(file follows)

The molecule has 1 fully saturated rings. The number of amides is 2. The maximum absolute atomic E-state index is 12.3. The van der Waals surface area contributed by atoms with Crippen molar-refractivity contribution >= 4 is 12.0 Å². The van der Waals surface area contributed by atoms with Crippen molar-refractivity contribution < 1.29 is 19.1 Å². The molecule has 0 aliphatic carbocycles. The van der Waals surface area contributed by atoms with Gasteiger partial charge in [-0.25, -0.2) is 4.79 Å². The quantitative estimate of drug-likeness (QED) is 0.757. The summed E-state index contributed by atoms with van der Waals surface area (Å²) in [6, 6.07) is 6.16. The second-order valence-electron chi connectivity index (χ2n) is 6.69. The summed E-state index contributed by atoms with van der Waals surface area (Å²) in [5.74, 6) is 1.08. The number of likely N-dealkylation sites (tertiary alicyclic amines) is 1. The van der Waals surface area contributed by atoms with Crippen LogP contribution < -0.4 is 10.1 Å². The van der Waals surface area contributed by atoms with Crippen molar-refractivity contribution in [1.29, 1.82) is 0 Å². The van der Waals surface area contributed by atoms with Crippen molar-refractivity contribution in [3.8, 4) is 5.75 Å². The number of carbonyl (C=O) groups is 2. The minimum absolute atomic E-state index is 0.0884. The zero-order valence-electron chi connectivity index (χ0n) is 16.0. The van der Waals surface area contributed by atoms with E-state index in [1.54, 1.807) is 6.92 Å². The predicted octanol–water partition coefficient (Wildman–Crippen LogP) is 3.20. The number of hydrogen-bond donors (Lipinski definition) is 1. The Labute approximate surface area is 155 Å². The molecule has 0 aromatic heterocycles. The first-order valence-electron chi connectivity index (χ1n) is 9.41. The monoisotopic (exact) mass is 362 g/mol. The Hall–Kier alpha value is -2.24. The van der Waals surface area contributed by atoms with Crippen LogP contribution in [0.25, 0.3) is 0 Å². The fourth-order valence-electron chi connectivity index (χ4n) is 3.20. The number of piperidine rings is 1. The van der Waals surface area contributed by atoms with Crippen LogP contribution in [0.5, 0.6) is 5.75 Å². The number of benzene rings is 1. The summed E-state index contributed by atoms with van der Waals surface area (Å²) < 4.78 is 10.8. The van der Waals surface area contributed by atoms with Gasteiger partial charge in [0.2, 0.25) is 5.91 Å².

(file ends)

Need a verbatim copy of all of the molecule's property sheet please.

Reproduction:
The molecule has 1 fully saturated rings. The number of amides is 2. The maximum absolute atomic E-state index is 12.3. The van der Waals surface area contributed by atoms with Crippen molar-refractivity contribution >= 4 is 12.0 Å². The van der Waals surface area contributed by atoms with Crippen molar-refractivity contribution < 1.29 is 19.1 Å². The molecule has 0 aliphatic carbocycles. The van der Waals surface area contributed by atoms with Gasteiger partial charge in [-0.25, -0.2) is 4.79 Å². The quantitative estimate of drug-likeness (QED) is 0.757. The summed E-state index contributed by atoms with van der Waals surface area (Å²) in [6, 6.07) is 6.16. The second-order valence-electron chi connectivity index (χ2n) is 6.69. The summed E-state index contributed by atoms with van der Waals surface area (Å²) in [5.74, 6) is 1.08. The number of likely N-dealkylation sites (tertiary alicyclic amines) is 1. The van der Waals surface area contributed by atoms with Crippen LogP contribution < -0.4 is 10.1 Å². The van der Waals surface area contributed by atoms with Crippen molar-refractivity contribution in [1.29, 1.82) is 0 Å². The van der Waals surface area contributed by atoms with Crippen molar-refractivity contribution in [3.8, 4) is 5.75 Å². The number of carbonyl (C=O) groups is 2. The minimum absolute atomic E-state index is 0.0884. The zero-order valence-electron chi connectivity index (χ0n) is 16.0. The van der Waals surface area contributed by atoms with E-state index in [1.54, 1.807) is 6.92 Å². The predicted octanol–water partition coefficient (Wildman–Crippen LogP) is 3.20. The number of hydrogen-bond donors (Lipinski definition) is 1. The Labute approximate surface area is 155 Å². The molecule has 0 aromatic heterocycles. The first-order valence-electron chi connectivity index (χ1n) is 9.41. The monoisotopic (exact) mass is 362 g/mol. The Hall–Kier alpha value is -2.24. The van der Waals surface area contributed by atoms with Crippen LogP contribution in [0.25, 0.3) is 0 Å². The fourth-order valence-electron chi connectivity index (χ4n) is 3.20. The number of piperidine rings is 1. The van der Waals surface area contributed by atoms with Crippen LogP contribution in [0.5, 0.6) is 5.75 Å². The number of benzene rings is 1. The summed E-state index contributed by atoms with van der Waals surface area (Å²) < 4.78 is 10.8. The van der Waals surface area contributed by atoms with Gasteiger partial charge in [0.2, 0.25) is 5.91 Å².